This issue occurs on some themes while it works fine on the other (it works nice on the default WordPress theme) and the reason for that is that the theme doesn’t define these aligncenter (or alignleft and alignright) classes in CSS. These are introduced with WordPress 2.5 so some older themes are usually lack this and thus don’t work as expected.

There are some workarounds to solve this issue, but the best one is to just edit default styles.css and add the following css classes in it:

/* =WordPress Core
-------------------------------------------------------------- */
.alignnone {
    margin: 5px 20px 20px 0;

div.aligncenter {
    display: block;
    margin: 5px auto 5px auto;

.alignright {
    margin: 5px 0 20px 20px;

.alignleft {
    float: left;
    margin: 5px 20px 20px 0;

a img.alignright {
    float: right;
    margin: 5px 0 20px 20px;

a img.alignnone {
    margin: 5px 20px 20px 0;

a img.alignleft {
    float: left;
    margin: 5px 20px 20px 0;

a img.aligncenter {
    display: block;
    margin-left: auto;
    margin-right: auto

.wp-caption {
    background: #fff;
    border: 1px solid #f0f0f0;
    max-width: 96%; /* Image does not overflow the content area */
    padding: 5px 3px 10px;
    text-align: center;

.wp-caption.alignnone {
    margin: 5px 20px 20px 0;

.wp-caption.alignleft {
    margin: 5px 20px 20px 0;

.wp-caption.alignright {
    margin: 5px 0 20px 20px;

.wp-caption img {
    border: 0 none;
    height: auto;
    margin: 0;
    max-width: 98.5%;
    padding: 0;
    width: auto;

.wp-caption p.wp-caption-text {
    font-size: 11px;
    line-height: 17px;
    margin: 0;
    padding: 0 4px 5px;

/* Text meant only for screen readers. */
.screen-reader-text {
	clip: rect(1px, 1px, 1px, 1px);
	position: absolute !important;
	height: 1px;
	width: 1px;
	overflow: hidden;

.screen-reader-text:focus {
	background-color: #f1f1f1;
	border-radius: 3px;
	box-shadow: 0 0 2px 2px rgba(0, 0, 0, 0.6);
	clip: auto !important;
	color: #21759b;
	display: block;
	font-size: 14px;
	font-size: 0.875rem;
	font-weight: bold;
	height: auto;
	left: 5px;
	line-height: normal;
	padding: 15px 23px 14px;
	text-decoration: none;
	top: 5px;
	width: auto;
	z-index: 100000; /* Above WP toolbar. */


You can add the code anywhere in the file, but the end of the file is probably your safe bet. Once you save the changes you can reload the site and your images should now be aligned same way as in your editor.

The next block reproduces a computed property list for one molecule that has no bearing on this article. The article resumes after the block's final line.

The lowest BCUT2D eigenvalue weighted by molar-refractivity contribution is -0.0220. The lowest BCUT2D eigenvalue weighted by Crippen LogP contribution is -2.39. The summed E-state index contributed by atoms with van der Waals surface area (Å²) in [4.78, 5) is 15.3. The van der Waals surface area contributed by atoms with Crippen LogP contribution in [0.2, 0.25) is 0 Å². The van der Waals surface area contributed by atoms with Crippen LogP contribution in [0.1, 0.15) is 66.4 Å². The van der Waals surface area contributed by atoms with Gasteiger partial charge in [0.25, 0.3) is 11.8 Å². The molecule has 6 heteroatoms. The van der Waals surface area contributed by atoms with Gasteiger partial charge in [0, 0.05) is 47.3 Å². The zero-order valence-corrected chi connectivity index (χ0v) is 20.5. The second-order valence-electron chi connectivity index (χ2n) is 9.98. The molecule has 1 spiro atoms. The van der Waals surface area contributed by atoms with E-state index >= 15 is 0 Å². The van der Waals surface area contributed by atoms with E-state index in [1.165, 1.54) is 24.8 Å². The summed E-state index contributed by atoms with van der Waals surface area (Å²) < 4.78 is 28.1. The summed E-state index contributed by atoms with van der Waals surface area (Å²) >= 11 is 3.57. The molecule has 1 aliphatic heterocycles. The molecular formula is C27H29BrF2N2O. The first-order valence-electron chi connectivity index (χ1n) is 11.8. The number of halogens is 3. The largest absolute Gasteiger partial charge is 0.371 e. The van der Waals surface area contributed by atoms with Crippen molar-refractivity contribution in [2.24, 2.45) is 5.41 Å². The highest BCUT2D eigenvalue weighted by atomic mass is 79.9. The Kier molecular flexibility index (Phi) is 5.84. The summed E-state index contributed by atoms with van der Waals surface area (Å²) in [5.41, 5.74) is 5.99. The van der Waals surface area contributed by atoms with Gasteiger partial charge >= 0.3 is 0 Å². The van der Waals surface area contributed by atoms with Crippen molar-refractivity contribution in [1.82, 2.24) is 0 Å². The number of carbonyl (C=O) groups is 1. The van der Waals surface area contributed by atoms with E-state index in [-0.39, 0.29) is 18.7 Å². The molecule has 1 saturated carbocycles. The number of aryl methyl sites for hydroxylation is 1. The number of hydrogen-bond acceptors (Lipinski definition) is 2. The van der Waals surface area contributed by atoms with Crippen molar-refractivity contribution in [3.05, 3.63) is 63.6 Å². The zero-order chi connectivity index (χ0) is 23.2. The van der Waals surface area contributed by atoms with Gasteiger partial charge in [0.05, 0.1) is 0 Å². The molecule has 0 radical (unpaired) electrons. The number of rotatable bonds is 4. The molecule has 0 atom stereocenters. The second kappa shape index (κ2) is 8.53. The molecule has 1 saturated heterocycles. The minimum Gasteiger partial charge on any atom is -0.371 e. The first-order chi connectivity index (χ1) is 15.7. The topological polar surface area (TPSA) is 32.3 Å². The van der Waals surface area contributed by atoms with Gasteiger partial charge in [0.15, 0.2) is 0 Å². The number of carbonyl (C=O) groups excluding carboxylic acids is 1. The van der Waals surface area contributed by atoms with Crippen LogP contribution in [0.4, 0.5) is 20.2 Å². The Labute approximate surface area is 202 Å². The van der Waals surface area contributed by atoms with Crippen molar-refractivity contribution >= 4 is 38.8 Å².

Tags: wordpress wont centre

JetPack can’t connect to DigitalOcean WordPress 1-click app installation

You made your WordPress blog using DigitalOcean 1-click apps, you have installed Jetpack WordPress plugin but you can’t activate. Instead you’re getting this message:

Error Details: The Jetpack server was unable to communicate with your site [HTTP 500]. Ask your web host if they allow connections from…


But the problem is not with the communication between and your DigitalOcean droplet. The problem is with the fact that following php modules were not installed: php7.0-xml and php7.0-xmlrpc.

No we can argue why these were not installed by default: it might be due the fact that this way WordPress XML-RPC will not function and this would automatically reduce the amounts of spam on your blog (more likely) or that that the system would perform (slightly) better without these two modules (less likely) but in order for JetPack to work we need to install these two modules and to restart the apache.

Here are the commands you need to execute in console in order for it to work:

sudo apt-get install php7.0-xml php7.0-xmlrpc
sudo service apache2 restart


After you have done this logout out of your WordPress, then login back again and try once again to connect your Jetpack plugin. I hope it will work out for you since it just did it for me on more than 10 different droplets!

How to solve wp-cron.php high CPU usage?

It is known that wp-cron.php file can cause high CPU usage on high traffic WordPress sites. This can also occur on sites hosted on shared or VPS hosting when they receive more traffic than usual at short period of time (traffic spikes).